Constructing an effective glove chain to outrace spiking demand, usage

May 24, 2022
Hindsight offers foresight to prep for the next crisis

As a member of the personal protective equipment (PPE) family and a critical component of standard or universal precautions since the 1980s, gloves have experienced the same surge capacity challenges as other PPE components during the two-year-plus pandemic.

Gloves previously sank into backorder and shortage status during the emergence of HIV in the 1980s, followed by the rise of needlestick and sharps injuries during the 1990s.

For healthcare workers trying to protect themselves and their patients from exposure to infection(s) through the prudent use of gloves, ample provisioning remains necessary.

As healthcare professionals and organizations continue to navigate and negotiate around and through a pandemic response, this latest crisis – the third major one in as many decades – should serve as a clarion call to arms.

When it comes to manufacturing, distributing, storing, using and disposing of gloves, have healthcare professionals and organizations demonstrated progress in the stewardship of these critical product staples? Glove manufacturers and supply chain experts recognize and acknowledge progress, but emphasize that room for improvement remains.

In the wake of whipsawing

As the pandemic continues to linger like the persistent cough following a bout with pneumonia, healthcare supply chain executives and professionals, leaders and managers, scramble to assess, evaluate and take stock of lessons learned to be prepared for … the next time.

Think of supply chain during a crisis or disaster as a cross between Murphy’s Law and Catch-22: If anything can go wrong it will as you deal with a dilemma from which you cannot escape or recover due to mutually conflicting or dependent conditions. In other words, a famished snake coiling to devour its own tail serves as a veritable pain in the asp.

Patrick Lewis, Vice President, Strategic Development, Tronex Healthcare, recognizes the juggling demands and pressures healthcare supply chain pros faced.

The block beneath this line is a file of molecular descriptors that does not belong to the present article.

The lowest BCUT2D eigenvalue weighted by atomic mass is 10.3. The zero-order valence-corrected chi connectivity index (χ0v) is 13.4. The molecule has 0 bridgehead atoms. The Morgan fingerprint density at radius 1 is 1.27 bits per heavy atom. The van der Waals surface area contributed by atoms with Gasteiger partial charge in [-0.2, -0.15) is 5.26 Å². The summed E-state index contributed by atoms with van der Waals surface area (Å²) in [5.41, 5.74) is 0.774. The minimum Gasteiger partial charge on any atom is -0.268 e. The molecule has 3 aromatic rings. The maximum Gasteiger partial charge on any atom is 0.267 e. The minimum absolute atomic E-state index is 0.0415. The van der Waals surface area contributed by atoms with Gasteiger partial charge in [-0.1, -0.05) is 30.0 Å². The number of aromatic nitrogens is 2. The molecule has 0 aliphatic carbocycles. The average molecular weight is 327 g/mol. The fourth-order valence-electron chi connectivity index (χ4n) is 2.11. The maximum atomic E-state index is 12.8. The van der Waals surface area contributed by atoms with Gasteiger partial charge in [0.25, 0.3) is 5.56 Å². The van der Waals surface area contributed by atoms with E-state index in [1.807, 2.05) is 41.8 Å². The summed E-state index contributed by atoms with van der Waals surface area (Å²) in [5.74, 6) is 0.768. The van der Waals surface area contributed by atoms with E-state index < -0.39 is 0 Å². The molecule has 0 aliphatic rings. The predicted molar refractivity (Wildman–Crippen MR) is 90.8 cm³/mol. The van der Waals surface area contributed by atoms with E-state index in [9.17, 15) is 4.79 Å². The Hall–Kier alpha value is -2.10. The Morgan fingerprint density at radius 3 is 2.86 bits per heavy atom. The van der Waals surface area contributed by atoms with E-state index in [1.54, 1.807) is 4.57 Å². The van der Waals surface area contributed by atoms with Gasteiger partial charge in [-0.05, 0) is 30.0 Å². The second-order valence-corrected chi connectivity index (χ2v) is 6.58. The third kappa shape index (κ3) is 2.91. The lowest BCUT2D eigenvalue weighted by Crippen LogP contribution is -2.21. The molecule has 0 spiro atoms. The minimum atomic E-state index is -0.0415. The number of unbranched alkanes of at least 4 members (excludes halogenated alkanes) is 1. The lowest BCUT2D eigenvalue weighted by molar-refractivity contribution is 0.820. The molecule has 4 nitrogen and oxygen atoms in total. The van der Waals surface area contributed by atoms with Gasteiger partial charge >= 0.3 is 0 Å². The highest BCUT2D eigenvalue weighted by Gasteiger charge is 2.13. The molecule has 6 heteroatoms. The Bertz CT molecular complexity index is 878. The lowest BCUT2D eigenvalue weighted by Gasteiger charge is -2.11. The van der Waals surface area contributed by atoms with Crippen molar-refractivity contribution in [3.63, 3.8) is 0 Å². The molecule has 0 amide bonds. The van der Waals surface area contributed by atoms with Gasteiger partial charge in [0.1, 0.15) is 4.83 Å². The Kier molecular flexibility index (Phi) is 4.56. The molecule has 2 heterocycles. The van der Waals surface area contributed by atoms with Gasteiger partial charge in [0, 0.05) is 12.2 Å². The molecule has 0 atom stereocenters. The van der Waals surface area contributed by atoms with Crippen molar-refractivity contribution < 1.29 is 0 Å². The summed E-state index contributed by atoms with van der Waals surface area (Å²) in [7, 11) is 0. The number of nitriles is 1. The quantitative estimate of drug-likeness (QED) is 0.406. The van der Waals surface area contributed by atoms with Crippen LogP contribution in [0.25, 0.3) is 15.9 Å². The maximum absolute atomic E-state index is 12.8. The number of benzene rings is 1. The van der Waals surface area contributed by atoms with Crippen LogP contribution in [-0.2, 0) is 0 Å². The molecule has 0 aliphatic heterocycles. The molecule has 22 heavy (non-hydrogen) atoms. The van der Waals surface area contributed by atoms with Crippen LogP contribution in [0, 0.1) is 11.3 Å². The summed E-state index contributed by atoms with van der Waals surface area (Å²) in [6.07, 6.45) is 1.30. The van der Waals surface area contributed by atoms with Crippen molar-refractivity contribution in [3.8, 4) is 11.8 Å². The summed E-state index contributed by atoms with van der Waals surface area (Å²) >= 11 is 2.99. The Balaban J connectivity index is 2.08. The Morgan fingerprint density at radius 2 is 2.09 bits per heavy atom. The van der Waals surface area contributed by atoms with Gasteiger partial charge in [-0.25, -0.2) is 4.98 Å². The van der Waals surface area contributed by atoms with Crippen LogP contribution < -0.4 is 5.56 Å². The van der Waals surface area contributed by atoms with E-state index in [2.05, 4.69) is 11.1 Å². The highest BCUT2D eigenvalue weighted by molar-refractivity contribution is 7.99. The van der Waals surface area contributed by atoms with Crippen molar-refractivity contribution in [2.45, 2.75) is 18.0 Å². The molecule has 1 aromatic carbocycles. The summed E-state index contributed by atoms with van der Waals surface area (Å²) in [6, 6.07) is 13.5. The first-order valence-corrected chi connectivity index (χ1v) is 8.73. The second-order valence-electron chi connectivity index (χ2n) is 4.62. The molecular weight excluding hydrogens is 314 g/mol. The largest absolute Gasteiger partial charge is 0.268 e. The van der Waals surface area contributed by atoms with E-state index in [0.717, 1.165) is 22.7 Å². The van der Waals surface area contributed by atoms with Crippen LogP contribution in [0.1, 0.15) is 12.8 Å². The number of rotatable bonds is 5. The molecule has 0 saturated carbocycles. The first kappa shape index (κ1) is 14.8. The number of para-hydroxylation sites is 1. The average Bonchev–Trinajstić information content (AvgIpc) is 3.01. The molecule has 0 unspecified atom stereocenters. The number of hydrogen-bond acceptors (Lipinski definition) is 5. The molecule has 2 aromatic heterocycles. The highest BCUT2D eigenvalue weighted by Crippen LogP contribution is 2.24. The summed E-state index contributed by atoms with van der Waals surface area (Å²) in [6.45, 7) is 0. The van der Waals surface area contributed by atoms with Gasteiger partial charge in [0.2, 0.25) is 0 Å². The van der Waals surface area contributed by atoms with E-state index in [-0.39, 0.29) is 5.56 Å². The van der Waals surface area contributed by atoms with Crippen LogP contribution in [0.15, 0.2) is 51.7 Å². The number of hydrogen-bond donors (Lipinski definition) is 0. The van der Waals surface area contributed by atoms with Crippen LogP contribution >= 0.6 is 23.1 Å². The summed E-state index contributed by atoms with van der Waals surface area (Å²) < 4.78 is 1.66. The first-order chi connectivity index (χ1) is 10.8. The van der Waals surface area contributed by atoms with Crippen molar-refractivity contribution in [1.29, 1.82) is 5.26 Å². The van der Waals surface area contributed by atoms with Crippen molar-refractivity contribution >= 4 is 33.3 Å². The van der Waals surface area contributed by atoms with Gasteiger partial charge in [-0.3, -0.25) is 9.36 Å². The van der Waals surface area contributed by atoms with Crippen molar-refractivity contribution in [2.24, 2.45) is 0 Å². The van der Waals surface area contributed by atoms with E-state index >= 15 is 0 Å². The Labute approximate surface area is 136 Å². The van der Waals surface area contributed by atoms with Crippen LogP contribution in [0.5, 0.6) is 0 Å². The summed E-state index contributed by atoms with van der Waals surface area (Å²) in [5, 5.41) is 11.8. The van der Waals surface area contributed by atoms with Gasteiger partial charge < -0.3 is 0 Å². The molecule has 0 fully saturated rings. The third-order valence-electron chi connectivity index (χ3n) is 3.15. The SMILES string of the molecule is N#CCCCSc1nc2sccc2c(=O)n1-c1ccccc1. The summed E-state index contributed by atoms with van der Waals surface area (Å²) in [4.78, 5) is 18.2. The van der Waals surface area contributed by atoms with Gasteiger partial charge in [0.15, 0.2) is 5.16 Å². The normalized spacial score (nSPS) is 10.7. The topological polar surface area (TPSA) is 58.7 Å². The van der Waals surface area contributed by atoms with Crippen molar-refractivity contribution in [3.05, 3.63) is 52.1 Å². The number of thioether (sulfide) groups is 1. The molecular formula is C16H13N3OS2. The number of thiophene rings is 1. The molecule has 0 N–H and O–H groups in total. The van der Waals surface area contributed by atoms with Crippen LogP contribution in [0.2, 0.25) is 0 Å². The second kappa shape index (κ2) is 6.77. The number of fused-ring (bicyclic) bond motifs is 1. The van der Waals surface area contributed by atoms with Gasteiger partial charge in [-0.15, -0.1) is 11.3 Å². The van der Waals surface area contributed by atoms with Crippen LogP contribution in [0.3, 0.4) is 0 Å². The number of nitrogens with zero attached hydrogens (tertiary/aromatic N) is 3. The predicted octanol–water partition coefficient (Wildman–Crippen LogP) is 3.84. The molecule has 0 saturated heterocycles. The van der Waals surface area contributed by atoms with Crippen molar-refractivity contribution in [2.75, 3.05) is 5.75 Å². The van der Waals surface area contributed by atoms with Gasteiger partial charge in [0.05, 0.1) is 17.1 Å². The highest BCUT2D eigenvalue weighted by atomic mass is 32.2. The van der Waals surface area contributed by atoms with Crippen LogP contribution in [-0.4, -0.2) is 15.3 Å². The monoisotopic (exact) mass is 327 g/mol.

“While the COVID-19 global pandemic saw a truly one-time unprecedented surge in demand and stockpiling that was well greater than the global manufacturing output and required re-scaling, the industry itself has been relentlessly tasked with generating cost savings that has come at the cost of contingency preparedness,” Lewis observed. “Such drive for continuous price savings over the decades eventually compromised manufacturing diversification, as well as the ability for suppliers to carry substantial buffer stock given the sharply reduced margins and cost aversion when managing truly global supply chains to ensure business sustainability.” 

As a privately owned supplier of gloves and PPE for more than three decades, Tronex Healthcare committed to an inventory planning model that includes a signification investment level in adequate buffer stock. According to Lewis, “this principle enabled us to operate throughout the COVID-19 global pandemic without having to reduce allocation to existing customers on examination gloves.”

Healthcare Purchasing News offered supply chain experts in manufacturing, distribution and contracting a list of seven probable causes for glove shortages that have occurred throughout the last few decades extending back to the 1980s with “other” as an option. [See the chart on next page for the choices.]

Chief among the leading causes was “supplier/vendor distribution challenges (e.g., storage; transportation via air, land and sea).

“Transportation bottlenecks exacerbated supply disruption due to the locations of product,” said Margaret Steele, Senior Vice President, Med/Surg, Vizient. “Increased demand led to the need for increased raw materials, many of which were sourced from the same geographic regions leading to price increases and supply constraints. Increased production led to finished goods needing to be transported from similar locations using the same modes of transportation. This led to container shortages and increased shipping costs.”
Corinne Schmid, Senior Director, Gloves, Mölnlycke, concurs, singling out each step in the transportation process, including containers, vessels, ports, labor shortages, trucking constraints and warehousing.

No. 2 points to “Behavioral/consumption patterns (e.g., copious use/overuse and waste from improper handling or use, etc.).”

“Increased usage during the pandemic was driven by anticipatory need,” Steele noted. “Stockpiling became a proactive measure for many providers but created supply issues for those that lacked space and/or the ability to maintain large inventories.”

Labor issues among suppliers of all shapes and sizes represent the next two.

“The unpredictable timing and duration of pandemic-related closures and disruptions further compounded the instability of an already fragile supply chain,” Steele indicated.

Soaring and seemingly uncontrollable demand simply got the best of the industry, according to Rosie Squeo, RN, Senior Clinical Consultant, Business & Clinical Optimization, Cardinal Health.